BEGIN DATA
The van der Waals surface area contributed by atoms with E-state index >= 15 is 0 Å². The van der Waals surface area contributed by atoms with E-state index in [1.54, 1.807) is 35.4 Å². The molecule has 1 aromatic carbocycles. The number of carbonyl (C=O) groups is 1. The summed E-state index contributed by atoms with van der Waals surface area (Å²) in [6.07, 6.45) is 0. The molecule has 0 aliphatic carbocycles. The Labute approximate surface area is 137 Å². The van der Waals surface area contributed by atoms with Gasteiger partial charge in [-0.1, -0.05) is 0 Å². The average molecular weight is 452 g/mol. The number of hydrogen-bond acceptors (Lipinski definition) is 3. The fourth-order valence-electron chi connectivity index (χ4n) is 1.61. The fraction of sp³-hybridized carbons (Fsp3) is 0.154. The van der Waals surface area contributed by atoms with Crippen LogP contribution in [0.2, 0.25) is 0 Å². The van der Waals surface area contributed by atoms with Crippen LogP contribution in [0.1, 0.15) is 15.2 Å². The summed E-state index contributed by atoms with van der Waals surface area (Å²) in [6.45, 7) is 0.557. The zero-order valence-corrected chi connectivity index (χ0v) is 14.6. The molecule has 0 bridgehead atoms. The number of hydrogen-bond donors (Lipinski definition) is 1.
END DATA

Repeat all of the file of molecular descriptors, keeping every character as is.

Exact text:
The van der Waals surface area contributed by atoms with E-state index >= 15 is 0 Å². The van der Waals surface area contributed by atoms with E-state index in [1.54, 1.807) is 35.4 Å². The molecule has 1 aromatic carbocycles. The number of carbonyl (C=O) groups is 1. The summed E-state index contributed by atoms with van der Waals surface area (Å²) in [6.07, 6.45) is 0. The molecule has 0 aliphatic carbocycles. The Labute approximate surface area is 137 Å². The van der Waals surface area contributed by atoms with Gasteiger partial charge in [-0.1, -0.05) is 0 Å². The average molecular weight is 452 g/mol. The number of hydrogen-bond acceptors (Lipinski definition) is 3. The fourth-order valence-electron chi connectivity index (χ4n) is 1.61. The fraction of sp³-hybridized carbons (Fsp3) is 0.154. The van der Waals surface area contributed by atoms with Crippen LogP contribution in [0.2, 0.25) is 0 Å². The van der Waals surface area contributed by atoms with Crippen LogP contribution in [0.1, 0.15) is 15.2 Å². The summed E-state index contributed by atoms with van der Waals surface area (Å²) in [6.45, 7) is 0.557. The zero-order valence-corrected chi connectivity index (χ0v) is 14.6. The molecule has 0 bridgehead atoms. The number of hydrogen-bond donors (Lipinski definition) is 1.